This page was last updated on: February 14, 2016
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Leverstock Green ChronicleMaplinks page (for large scale and old maps of the area.)

20th Century Leverstock Green   A Church for Leverstock Green
Vicars of Leverstock Green & Rectors of Chambersbury      Glossary
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Amongst the archives of Holy Trinity Church Leverstock Green is a charming brown tooled-leather pocket account book sold by Cirton Booksellers and Stationers Hemel Hempstead for 1/- in or before 1850.  It measures just 7” x 4 ½ “ and is 3/8” thick.  It is a delight to look at and handle, and apart from some slight pulling away from the stitching which binds the pages, is in excellent condition.
It’s the sort of small pocket account book a Victorian Gentleman would have purchased for his own household accounts, but in this instance was used by John Evans to record the receipts and expenditure of the Churchwardens of the Church of Holy Trinity Leverstock Green in 1850.   Seen in this photo (L) Evans was John Dickinson’s son-in-law, and later to become a leading Victorian Gentleman. He was created Knight Commander of the Bath in 1882.   His numerous accomplishments included being a Fellow of the Royal Society, an Antiquarian, a Geologist, a Paper Manufacturer, a Trustee of the British Museum and an inventor. Holy Trinity was fortunate to have such an illustrious Churchwarden. Subsequently the account book was used by John Evans and the Churchwardens who served with him and followed him, to continue to record the accounts until 1890.  They make fascinating reading.  They provide a beguiling snapshot of the life in the newly created Parish of Leverstock Green for the next forty years.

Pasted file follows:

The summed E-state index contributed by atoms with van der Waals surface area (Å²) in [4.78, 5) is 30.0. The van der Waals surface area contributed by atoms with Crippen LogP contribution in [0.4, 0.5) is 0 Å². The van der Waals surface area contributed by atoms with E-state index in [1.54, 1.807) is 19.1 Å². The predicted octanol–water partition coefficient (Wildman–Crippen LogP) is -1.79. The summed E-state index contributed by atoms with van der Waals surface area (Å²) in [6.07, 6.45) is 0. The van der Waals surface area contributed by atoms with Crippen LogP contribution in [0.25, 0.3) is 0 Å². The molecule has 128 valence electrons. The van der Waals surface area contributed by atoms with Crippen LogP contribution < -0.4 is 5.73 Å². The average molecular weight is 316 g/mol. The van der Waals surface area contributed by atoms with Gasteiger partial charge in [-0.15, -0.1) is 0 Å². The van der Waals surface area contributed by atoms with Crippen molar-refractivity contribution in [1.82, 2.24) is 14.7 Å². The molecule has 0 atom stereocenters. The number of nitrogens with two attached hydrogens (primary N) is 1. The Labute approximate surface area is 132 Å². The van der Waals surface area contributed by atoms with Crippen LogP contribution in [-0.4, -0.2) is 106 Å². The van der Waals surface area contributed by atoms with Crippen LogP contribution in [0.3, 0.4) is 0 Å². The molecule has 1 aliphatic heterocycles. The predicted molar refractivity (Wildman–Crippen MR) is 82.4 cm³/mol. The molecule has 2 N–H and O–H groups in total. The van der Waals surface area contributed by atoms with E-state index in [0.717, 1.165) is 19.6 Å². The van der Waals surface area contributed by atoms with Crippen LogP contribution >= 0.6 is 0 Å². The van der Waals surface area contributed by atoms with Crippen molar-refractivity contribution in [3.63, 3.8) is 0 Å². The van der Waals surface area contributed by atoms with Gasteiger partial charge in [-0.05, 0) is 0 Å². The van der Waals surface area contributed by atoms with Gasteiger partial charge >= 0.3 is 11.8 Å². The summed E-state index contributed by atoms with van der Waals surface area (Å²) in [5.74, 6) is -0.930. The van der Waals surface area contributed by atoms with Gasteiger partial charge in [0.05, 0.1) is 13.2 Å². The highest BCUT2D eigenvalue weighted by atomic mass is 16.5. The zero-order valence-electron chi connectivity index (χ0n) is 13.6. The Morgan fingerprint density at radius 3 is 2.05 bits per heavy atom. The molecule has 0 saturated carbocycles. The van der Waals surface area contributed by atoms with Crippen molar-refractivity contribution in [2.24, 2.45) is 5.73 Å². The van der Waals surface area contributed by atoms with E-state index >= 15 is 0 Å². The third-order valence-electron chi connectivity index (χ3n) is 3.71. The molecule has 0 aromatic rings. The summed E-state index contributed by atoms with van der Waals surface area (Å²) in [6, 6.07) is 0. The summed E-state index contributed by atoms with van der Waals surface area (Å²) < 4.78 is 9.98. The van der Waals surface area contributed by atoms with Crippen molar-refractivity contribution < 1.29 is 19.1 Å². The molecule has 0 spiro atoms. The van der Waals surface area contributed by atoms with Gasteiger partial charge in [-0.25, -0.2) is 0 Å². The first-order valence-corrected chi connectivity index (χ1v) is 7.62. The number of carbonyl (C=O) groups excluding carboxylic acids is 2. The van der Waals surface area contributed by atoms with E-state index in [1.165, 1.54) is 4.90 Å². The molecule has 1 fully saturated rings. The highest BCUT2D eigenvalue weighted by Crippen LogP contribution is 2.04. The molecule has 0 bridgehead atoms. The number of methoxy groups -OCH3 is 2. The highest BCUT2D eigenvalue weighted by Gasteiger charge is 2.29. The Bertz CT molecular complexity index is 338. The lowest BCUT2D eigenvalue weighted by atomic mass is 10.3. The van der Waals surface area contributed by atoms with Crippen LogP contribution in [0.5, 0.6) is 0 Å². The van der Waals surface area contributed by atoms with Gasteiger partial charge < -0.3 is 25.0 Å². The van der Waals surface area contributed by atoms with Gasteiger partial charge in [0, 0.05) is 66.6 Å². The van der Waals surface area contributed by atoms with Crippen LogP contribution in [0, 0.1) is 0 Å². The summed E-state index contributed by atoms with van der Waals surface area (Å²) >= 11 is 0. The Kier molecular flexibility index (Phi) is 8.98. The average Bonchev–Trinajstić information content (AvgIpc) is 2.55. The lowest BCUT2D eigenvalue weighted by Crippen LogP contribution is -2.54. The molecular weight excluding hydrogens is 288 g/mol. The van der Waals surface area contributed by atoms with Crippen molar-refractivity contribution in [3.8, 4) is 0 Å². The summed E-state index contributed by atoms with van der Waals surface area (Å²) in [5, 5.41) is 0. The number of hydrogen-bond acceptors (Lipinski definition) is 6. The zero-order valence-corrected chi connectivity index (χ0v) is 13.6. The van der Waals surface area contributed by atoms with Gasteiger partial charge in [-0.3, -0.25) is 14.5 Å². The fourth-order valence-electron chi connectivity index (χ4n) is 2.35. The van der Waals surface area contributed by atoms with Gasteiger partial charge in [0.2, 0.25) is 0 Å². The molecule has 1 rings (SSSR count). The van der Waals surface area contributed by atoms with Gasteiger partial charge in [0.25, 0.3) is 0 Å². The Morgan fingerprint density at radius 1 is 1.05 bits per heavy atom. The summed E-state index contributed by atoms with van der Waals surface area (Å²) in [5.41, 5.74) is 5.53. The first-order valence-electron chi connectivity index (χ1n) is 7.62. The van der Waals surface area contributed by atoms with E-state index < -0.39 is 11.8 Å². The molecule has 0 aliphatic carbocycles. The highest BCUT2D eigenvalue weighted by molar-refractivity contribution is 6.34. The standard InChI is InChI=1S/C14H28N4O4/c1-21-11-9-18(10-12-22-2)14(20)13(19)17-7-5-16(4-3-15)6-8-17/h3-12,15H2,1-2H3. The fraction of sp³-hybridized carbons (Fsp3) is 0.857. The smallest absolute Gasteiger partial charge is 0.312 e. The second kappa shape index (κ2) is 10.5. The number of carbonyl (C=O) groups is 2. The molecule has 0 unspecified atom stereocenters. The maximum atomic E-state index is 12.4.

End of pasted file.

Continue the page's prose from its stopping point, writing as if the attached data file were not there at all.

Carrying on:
The very first entries show that in the early days of the church, the “gentry” of the parish were expected to pay the church a small annual rental for the privilege of sitting in a particular pew.  This was common practice in Victorian England.  Holy Trinity Church was designed to seat 404 persons, and we know from a ground plan of the church, that the “Encorporated Society for the Promotion of Enlarging Building and Repairing of Chapels & Churches” gave Holy Trinity Church a grant of £200 to ensure that 350 of these seats were to be “declared to be free for the use of the poor for ever”.   The word FREE was to be painted in a conspicuous manner on the front of each pew.  From the plan we can see that the pews which could be rented, were those 6 pews towards the front of the left hand side of the nave.  The front pew on this side was to be free also and I find this a little strange, unless although “free”, it was reserved for the family of the clergy.  

Studying all the pages of the accounts it would appear that not just whole pews, but individual seats within pews were rented. Amounts of rental varied from £2 down to 2/6 per annum. It is difficult to judge from the entries whether or not there was a basic seating charge of 2/6 per individual seat and £1 or £2 for a whole pew, or whether the amounts paid depended simply on status/income.  The list for the year 1850-1851 began as follows:  Mr Dickinson £2, Mr. Longman £2, Mr. Evans £1.  These were the heads of the families associated with the Paper Mills at Nash Mills, now part of Leverstock Green parish, whereas previously they had been part of the parish of Abbots Langley.  St. Mary’s Church Apsley wasn’t to be built for another 21 years. (John Evans was to serve as Churchwarden there also for many years.) Then followed other “worthies” from the parish:  Mr & Miss Saunders 10s, Miss Edwin 5s, Mr Joseph Finch 10s, Mr John Saunders 5s (John Saunders was the other Churchwarden.), Mr George Saunders 10s, Mr Bedwin 5s, H N Neale Esq. £2, Revd B Richardson £1, Mr Jennings, 5s, Mr John Child’s 5s, Mr William Smith 10s, Mr J Ebbern 5s and Mr D Headech 2s6d.

Entries of pew rentals, sometimes referred to as “seatings” continued to be accounted for in this way until 1868, thereafter they are lumped together as “contributions” or “subscriptions” and it is difficult to know how long the practice really lasted.


As well as giving the names of those renting pews, the accounts from 1850 for the first couple of years show expenses, which can be considered “one offs”, being specifically related to the fact that the church was newly consecrated. (October 1849).